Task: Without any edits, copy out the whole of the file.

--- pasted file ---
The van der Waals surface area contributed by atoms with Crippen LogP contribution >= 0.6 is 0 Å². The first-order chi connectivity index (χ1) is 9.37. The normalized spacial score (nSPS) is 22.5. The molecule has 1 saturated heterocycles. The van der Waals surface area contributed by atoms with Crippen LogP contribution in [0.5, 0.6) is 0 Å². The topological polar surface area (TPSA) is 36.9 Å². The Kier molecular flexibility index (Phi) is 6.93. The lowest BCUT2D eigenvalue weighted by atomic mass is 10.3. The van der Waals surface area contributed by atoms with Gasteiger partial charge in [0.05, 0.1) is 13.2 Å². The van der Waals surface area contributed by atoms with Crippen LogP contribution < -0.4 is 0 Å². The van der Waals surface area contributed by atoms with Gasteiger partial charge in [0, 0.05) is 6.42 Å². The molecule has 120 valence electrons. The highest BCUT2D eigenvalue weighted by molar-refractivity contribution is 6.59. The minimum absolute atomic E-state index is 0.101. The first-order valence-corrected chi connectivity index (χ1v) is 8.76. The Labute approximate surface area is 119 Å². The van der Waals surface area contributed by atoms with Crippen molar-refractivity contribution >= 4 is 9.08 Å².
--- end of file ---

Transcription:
The van der Waals surface area contributed by atoms with Crippen LogP contribution >= 0.6 is 0 Å². The first-order chi connectivity index (χ1) is 9.37. The normalized spacial score (nSPS) is 22.5. The molecule has 1 saturated heterocycles. The van der Waals surface area contributed by atoms with Crippen LogP contribution in [0.5, 0.6) is 0 Å². The topological polar surface area (TPSA) is 36.9 Å². The Kier molecular flexibility index (Phi) is 6.93. The lowest BCUT2D eigenvalue weighted by atomic mass is 10.3. The van der Waals surface area contributed by atoms with Gasteiger partial charge in [0.05, 0.1) is 13.2 Å². The van der Waals surface area contributed by atoms with Crippen LogP contribution < -0.4 is 0 Å². The van der Waals surface area contributed by atoms with Gasteiger partial charge in [0, 0.05) is 6.42 Å². The molecule has 120 valence electrons. The highest BCUT2D eigenvalue weighted by molar-refractivity contribution is 6.59. The minimum absolute atomic E-state index is 0.101. The first-order valence-corrected chi connectivity index (χ1v) is 8.76. The Labute approximate surface area is 119 Å². The van der Waals surface area contributed by atoms with Crippen molar-refractivity contribution >= 4 is 9.08 Å².